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Stakeholders Call for End of Dental Amalgam



Stakeholders and Government at all levels in Nigeria and all nations in Africa have been called upon to sustain the campaign to completely phase out Dental Amalgam in dentistry.
The call was made in Benin City, capital of Edo State, Sunday, at the Stakeholders’ briefing on phase down of Dental Amalgam in Nigeria.
In his welcome remarks, the National Vice Chairman, Civil Society Group on phase down of Dental Amalgam in Nigeria, Dr. Tom Aneni, said the call is a follow-up to a similar forum which was held 31st of October last year.
He explained that Amalgam, a chemical substance used by dentists in the treatment of dental problem contains mercury, a chemical which is of global concern owing to its long range atmospheric transport, persistent in the environment.
According to him, ” Dental Amalgam, a filling for cavities is about 50 percent mercury, a neurotoxin and a pollutant that knows no borders”.
He disclosed that Nigeria was a signatory to the Minamata Convention on mercury in Kumamoto, Japan in  October 2013 and February 2018, making it the 88th country to ratify that convention, adding that the objective of the Stakeholders’ meeting was to mark the civil society consensus to end amalgam use for children, pregnant women and breastfeeding women in Edo State by July 1, 2018.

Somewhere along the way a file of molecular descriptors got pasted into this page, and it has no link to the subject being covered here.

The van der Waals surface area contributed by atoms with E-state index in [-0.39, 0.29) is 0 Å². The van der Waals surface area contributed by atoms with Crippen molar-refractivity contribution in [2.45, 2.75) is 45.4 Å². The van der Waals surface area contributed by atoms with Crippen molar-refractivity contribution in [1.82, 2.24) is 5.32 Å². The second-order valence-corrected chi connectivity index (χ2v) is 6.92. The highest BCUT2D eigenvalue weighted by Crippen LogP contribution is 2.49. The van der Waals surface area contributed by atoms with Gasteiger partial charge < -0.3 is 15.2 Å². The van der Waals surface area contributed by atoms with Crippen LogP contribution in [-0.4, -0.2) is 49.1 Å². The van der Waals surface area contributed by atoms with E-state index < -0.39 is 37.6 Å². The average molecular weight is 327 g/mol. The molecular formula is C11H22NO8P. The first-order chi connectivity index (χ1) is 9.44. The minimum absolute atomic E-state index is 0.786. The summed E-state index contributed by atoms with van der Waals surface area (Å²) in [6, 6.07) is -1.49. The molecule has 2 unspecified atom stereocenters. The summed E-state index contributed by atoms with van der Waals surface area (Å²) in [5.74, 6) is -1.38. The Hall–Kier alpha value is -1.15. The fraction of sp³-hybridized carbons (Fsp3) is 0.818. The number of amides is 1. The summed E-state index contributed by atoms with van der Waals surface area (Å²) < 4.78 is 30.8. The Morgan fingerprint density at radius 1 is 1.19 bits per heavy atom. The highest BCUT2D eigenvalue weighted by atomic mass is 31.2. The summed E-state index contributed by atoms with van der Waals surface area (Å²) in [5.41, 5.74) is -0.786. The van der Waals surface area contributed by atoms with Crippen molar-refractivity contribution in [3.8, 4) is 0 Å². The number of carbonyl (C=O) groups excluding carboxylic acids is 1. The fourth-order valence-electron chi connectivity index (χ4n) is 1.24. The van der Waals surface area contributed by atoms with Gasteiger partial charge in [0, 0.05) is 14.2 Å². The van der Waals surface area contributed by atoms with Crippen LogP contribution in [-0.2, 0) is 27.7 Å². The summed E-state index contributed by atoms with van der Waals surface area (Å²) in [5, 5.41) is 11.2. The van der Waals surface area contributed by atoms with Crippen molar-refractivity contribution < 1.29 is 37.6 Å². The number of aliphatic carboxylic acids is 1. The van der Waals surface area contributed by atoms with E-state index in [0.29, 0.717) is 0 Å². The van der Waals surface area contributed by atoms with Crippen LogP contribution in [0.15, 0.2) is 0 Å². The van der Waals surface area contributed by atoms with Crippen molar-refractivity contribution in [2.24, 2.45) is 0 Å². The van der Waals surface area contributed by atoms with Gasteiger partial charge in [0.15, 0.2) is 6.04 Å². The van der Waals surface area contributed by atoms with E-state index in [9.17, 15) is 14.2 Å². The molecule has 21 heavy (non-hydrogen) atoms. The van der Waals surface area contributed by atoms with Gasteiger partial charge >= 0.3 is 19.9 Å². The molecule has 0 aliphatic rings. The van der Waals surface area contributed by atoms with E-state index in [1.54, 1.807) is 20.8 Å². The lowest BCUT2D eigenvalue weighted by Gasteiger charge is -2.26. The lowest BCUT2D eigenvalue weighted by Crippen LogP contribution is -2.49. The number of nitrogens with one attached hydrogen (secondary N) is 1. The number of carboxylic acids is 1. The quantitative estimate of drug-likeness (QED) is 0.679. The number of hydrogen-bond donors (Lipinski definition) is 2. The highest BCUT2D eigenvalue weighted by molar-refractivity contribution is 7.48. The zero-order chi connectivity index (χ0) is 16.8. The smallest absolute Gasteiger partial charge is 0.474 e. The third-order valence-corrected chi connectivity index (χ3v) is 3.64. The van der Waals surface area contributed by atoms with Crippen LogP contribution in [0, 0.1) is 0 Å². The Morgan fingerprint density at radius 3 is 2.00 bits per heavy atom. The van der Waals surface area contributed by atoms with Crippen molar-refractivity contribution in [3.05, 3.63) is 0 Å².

Dr. Aneni pointed out that emphasis on children became necessary because they are important agents of change to invest in, with a view to addressing multidimensional deprivations, harnessing demographic dividend and empowering them to build a more prosperous future.
He added that health impacts linked to childhood exposure to mercury often do not manifest for years and could include cancer, developmental disorder and learning disabilities.
On women, the National Vice Chairman on Civil Society Group on phase-down of dental amalgam, further said women are the first contact and educator of child, noting that throughout their lives, women are exposed to harmful chemicals, including amalgam that can be transferred across the placenta during fetal development and through breast milk to the nursing infant.
“Amalgam exposures in the womb or in early childhood may cause lifelong harm. Exposures in the fetal development increase the risk of such harmful effects as preterm births,  birth defects, childhood and adult diseases. Adverse effects can be carried across multiple generation”, he said.


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